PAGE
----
Although several studies have identified stratigraphic noise as a crucial limiting factor for high-resolution ice core signal interpretation, it remains unknown how stratigraphic noise differs spatially, e.g. across the East Antarctic Plateau (EAP), and how it is related to local environmental properties like the accumulation rate, slope inclination and surface roughness. Knowledge of such relationships would allow us to optimise the selection of sampling sites for extracting snow and firn cores for the purpose of high-resolution climate reconstructions. Less stratigraphic noise from optimal sites would enhance the effective resolution at which a climate signal can be extracted (Casado et al., 2018). Furthermore, this knowledge would enable stratigraphic noise to be simulated in proxy system models (Casado et al., 2018; Dolman and Laepple, 2018; Dee et al., 2015). An improved quantitative understanding would also result in more accurate estimates of past climate variability as it would allow us to correct for stratigraphic noise within the spectral domain (e.g. Münch and Laepple, 2018; Laepple et al., 2017). It might further enable the use of replicate cores as a proxy for past surface roughnesses and related wind speeds (Barnes et al., 2006).
In this study, we use SNRs to quantify stratigraphic noise in high-resolution isotope records collected from seven sites in DML (EAP). We relate differences in stratigraphic noise to varying local environmental properties such as slope inclination, surface roughness and the accumulation rate in order to identify potential underlying environmental drivers.
2.1 Study area
The sampling sites are situated on the EAP along a 120 km transect that rises gently from 2685 to 2892 m a.s.l. near Kohnen Station (75.002∘ S, 0.007∘ W; 2892 m a.s.l.; Wesche et al., 2016) (Fig. 1a). Between 2012 and 2018, the annual mean temperature at Kohnen Station was −40.9 ∘C and the annual mean wind speed was 4.31 m s−1 (from an automatic weather station, AWS 9; Reijmer and van den Broeke, 2003). The region is characterised by katabatic winds consistently blowing downslope (e.g. Broeke and Lipzig, 2003; Parish and Cassano, 2003) from north-easterly directions (Fig. 1c), with wind speeds in excess of 10 m s−1 occurring about 10–20 times per year (Birnbaum et al., 2010; Reijmer and van den Broeke, 2003). Only a few precipitation events, introduced by low-pressure systems, bring most of the annual precipitation amount (Schlosser et al., 2010; Reijmer and van den Broeke, 2003; Noone et al., 1999). Average accumulation rates over the past 200 years have been ∼60 mm w.e. (Oerter et al., 2000), possibly with a considerable increase during the last century (Medley and Thomas, 2019). The snow surface around Kohnen Station is mainly comprised of small dunes and sastrugi with horizontal scales of the order of a few metres (Birnbaum et al., 2010).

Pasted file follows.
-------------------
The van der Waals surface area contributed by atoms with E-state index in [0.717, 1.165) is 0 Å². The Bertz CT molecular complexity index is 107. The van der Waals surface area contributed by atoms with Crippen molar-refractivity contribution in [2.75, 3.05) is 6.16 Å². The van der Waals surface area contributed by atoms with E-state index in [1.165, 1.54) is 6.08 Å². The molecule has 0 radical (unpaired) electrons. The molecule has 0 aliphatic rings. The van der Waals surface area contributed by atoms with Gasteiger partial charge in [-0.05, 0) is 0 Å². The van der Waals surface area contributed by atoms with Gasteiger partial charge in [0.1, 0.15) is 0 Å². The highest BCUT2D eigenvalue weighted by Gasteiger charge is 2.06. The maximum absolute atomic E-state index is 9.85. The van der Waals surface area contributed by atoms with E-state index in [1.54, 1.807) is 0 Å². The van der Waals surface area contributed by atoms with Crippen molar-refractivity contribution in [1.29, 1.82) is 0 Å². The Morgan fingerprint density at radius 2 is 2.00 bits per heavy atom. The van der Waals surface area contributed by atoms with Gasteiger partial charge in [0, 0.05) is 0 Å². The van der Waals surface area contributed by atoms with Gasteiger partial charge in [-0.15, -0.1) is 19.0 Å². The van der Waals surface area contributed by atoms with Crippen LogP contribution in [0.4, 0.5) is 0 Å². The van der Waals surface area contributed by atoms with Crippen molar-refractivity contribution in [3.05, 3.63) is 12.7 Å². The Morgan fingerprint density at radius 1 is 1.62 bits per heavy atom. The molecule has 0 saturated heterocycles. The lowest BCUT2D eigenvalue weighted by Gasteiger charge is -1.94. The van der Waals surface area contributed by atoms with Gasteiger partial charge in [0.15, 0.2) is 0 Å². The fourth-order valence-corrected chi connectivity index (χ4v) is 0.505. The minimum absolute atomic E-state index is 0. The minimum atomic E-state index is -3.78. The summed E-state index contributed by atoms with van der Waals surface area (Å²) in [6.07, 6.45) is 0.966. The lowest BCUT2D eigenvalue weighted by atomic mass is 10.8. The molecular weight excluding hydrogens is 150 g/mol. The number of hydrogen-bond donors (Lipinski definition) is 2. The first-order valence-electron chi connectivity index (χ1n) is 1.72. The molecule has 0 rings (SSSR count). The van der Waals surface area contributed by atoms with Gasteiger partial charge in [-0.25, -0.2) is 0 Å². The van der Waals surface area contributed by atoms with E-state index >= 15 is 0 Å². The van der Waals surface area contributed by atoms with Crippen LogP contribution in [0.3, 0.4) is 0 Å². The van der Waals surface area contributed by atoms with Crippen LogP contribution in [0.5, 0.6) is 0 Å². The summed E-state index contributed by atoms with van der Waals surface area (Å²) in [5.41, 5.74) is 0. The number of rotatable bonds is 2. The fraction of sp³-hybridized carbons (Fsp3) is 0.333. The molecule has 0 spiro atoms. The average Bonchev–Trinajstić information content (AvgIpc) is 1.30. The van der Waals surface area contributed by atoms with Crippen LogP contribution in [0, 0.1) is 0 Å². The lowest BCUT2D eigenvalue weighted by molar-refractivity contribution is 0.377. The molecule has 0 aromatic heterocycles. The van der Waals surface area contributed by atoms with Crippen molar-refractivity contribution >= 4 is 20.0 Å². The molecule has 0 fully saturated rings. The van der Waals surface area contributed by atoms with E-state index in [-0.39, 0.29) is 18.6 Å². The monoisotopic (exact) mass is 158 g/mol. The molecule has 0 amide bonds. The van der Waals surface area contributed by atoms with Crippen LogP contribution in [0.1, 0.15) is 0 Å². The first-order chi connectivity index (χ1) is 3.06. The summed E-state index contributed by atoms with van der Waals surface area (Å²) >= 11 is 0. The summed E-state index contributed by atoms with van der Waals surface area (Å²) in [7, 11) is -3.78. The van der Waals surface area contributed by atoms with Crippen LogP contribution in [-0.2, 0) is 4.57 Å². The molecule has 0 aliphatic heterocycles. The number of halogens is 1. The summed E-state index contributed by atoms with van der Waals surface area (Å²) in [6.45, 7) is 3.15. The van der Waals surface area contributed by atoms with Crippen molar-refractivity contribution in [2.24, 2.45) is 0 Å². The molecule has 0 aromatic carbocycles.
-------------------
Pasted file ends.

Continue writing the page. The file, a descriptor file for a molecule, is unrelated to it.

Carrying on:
2.2 Snow core sampling
A set of snow profiles was sampled in December 2018 at six sites along a ∼120 km transect south-west of Kohnen Station (Fig. 1a). At each of these sampling sites (D2, C4, C5, D7, D24 and D38) six 1 m snow cores were extracted along a line running perpendicularly to the dominant large-scale wind direction with a 10 m interprofile spacing – five of them were further processed and used in this study (Fig. 1b). The direction was chosen to allow a comparison with Kohnen trench studies (Münch et al., 2016a, 2017). As the snow dunes in the study region are predominantly parallel to the wind direction, measuring perpendicularly to the wind ensures better sampling of the dunes along the 60 m overall distance. Each snow profile was extracted by vertically inserting a 1 m carbon fibre pipe into the sidewall of a snow pit. The collected snow profiles were cut horizontally into slices of 1.1 cm (for the upper 16.5 cm) and 3.3 cm (for the lower part), accounting for the diffusion length of ∼3 cm at 1 m depth (Laepple et al., 2018). Compression or expansion during handling, transport and cutting of the snow cores resulted in a maximum depth uncertainty of 2 cm and slight variations in the number of samples per profile (41–43). Combined with the maximum uncertainty of 1 cm resulting from the snow height measurements (Sect. 2.6), the absolute depth values have a combined maximum uncertainty of 3 cm. All snow samples (N=1249) were packed in plastic bags and transported in frozen state to Germany for further analysis.
2.3 Stable water isotope measurements